North Grove Campground is the older of two campgrounds in Calaveras Big Trees State Park, and is situated among the giant Sierra Redwood trees that the state park is known for. Also within the North Grove Campground is the popular Big Stump, which is the stump of a giant redwood that was cut down ages ago.

Calaveras Big Trees State Park is home to two giant groves redwoods, some of which are the oldest living redwoods trees in California. The park is situated on the western slope of the Sierra Nevada mountain range. There is a nature trail that guides visitors through the North Grove of redwoods. The other campground in Calaveras Big Trees is North Grove Campground.

The campground is made up largely of one main loop, with a couple of smaller side loops, that circles Big Tree Creek. Each campsite at North Grove Campground includes a fire ring, picnic table, bear locker, and access to bathrooms and showers.

Online Campsite Reservations

North Grove Campground – Bottom Line

The North Grove Campground is a quintessential camping destination for families; the big trees leave kids (and most adults) in awe and the setting is nearly ideal for camping. The campsites at North Grove have decent spacing, which means better privacy and more place to spread out. Nearly all of the campsites are directly adjacent to the parking spaces for each campsite, so you will not have to walk your camping gear to far from your car.

Be sure to pay attention to how you store your food and other scented items as bears are very active in the area, both day and night. Most of the time the bears will avoid people at all costs, but if there is food involved that can change the dynamics of the situation.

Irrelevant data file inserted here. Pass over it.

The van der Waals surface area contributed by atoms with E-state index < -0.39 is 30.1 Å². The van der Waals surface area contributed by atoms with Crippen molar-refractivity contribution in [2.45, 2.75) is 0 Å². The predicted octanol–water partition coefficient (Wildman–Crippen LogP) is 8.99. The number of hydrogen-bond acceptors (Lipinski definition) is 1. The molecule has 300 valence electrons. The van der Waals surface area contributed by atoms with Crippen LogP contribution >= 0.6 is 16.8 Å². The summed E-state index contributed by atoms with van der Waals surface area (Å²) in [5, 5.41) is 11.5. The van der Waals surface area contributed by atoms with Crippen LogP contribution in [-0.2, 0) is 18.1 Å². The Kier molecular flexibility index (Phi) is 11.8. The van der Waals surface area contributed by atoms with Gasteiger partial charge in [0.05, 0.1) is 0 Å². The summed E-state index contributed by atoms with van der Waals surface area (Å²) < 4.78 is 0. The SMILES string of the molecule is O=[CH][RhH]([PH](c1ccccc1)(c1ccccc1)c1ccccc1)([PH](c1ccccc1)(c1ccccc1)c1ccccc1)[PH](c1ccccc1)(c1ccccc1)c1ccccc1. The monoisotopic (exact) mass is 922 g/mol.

Most of the campsites in North Grove Campground are pretty nice, but the best campsites are 30 – 59.

North Grove Campground Features

Campground Type: Organized
Number of Campsites: 51 Campsites
Cost: $35/Night
Use Level: Medium-High
Dogs Allowed: Yes
Fire Rings: Yes
Drinking Water: Yes
Toilets: Yes
Showers: Yes
Trash/Dumpsters: Yes
Hiking Access: Yes
Beach/Lake Access: None
RV/Trailer Length: 30 Feet
RV/Trailer Amenities: None
Cell Phone Service: None
Wifi: None
Operating Season: Open year-round. December 1st – February 28th only self-contained winter (snow) camping, with no facilities or running water.

Getting There

Geo Coordinates: 38.274917,-120.3071401
Nearest City/Town: Arnold, California
Elevation: Approximately 4800 Feet
Location: Calaveras County, California
Paved Road Access: Yes
Proximity to Stores: Arnold, CA is 7 miles west
Directions: From SF Bay Area
Take I-580 eastbound over Altamont Pass to I-205 toward Manteca, to US 99 North. Take the exit for State Hwy 4 Eastbound (Angel’s Camp) to the Park Entrance. Calaveras Big Trees is about 35 minutes driving from Angel’s Camp.From Southern California
Take either I-5 or US 99 North. From I-5 you can cross to the other side of Stockton on State Hwy 4 to 99/4 South a few miles, then follow Hwy 4 towards and beyond Farmington to the Park. Calaveras Big Trees is about 35 minutes driving time from Angel’s Camp.From Sacramento